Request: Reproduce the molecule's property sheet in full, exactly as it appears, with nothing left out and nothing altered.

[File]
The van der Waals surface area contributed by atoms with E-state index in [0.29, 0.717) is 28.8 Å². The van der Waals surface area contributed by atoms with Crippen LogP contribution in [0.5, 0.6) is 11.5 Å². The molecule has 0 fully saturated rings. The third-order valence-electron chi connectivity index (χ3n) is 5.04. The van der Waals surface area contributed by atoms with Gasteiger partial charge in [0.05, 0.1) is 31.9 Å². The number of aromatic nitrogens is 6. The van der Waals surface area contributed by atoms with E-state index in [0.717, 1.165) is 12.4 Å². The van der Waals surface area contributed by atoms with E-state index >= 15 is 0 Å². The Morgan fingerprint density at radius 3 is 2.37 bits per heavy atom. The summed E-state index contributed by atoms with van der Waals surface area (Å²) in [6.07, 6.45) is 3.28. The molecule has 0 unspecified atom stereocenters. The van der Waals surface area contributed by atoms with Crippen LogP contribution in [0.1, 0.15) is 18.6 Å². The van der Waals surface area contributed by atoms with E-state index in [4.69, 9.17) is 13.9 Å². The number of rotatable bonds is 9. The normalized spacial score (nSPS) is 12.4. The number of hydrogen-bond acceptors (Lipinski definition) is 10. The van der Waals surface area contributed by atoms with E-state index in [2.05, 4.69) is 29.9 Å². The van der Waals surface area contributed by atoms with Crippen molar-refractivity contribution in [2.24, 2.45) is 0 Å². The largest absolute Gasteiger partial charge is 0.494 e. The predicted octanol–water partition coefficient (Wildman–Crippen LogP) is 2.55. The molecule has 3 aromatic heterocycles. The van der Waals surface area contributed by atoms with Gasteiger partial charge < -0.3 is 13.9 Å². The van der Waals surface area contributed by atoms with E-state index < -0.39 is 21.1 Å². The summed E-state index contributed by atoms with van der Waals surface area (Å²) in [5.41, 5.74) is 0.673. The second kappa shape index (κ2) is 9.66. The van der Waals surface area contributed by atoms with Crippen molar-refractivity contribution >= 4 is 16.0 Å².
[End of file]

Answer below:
The van der Waals surface area contributed by atoms with E-state index in [0.29, 0.717) is 28.8 Å². The van der Waals surface area contributed by atoms with Crippen LogP contribution in [0.5, 0.6) is 11.5 Å². The molecule has 0 fully saturated rings. The third-order valence-electron chi connectivity index (χ3n) is 5.04. The van der Waals surface area contributed by atoms with Gasteiger partial charge in [0.05, 0.1) is 31.9 Å². The number of aromatic nitrogens is 6. The van der Waals surface area contributed by atoms with E-state index in [0.717, 1.165) is 12.4 Å². The van der Waals surface area contributed by atoms with E-state index >= 15 is 0 Å². The Morgan fingerprint density at radius 3 is 2.37 bits per heavy atom. The summed E-state index contributed by atoms with van der Waals surface area (Å²) in [6.07, 6.45) is 3.28. The molecule has 0 unspecified atom stereocenters. The van der Waals surface area contributed by atoms with Crippen LogP contribution in [0.1, 0.15) is 18.6 Å². The van der Waals surface area contributed by atoms with E-state index in [4.69, 9.17) is 13.9 Å². The number of rotatable bonds is 9. The normalized spacial score (nSPS) is 12.4. The number of hydrogen-bond acceptors (Lipinski definition) is 10. The van der Waals surface area contributed by atoms with E-state index in [2.05, 4.69) is 29.9 Å². The van der Waals surface area contributed by atoms with Crippen molar-refractivity contribution in [2.24, 2.45) is 0 Å². The largest absolute Gasteiger partial charge is 0.494 e. The predicted octanol–water partition coefficient (Wildman–Crippen LogP) is 2.55. The molecule has 3 aromatic heterocycles. The van der Waals surface area contributed by atoms with Gasteiger partial charge < -0.3 is 13.9 Å². The van der Waals surface area contributed by atoms with E-state index < -0.39 is 21.1 Å². The summed E-state index contributed by atoms with van der Waals surface area (Å²) in [5.41, 5.74) is 0.673. The second kappa shape index (κ2) is 9.66. The van der Waals surface area contributed by atoms with Crippen molar-refractivity contribution >= 4 is 16.0 Å².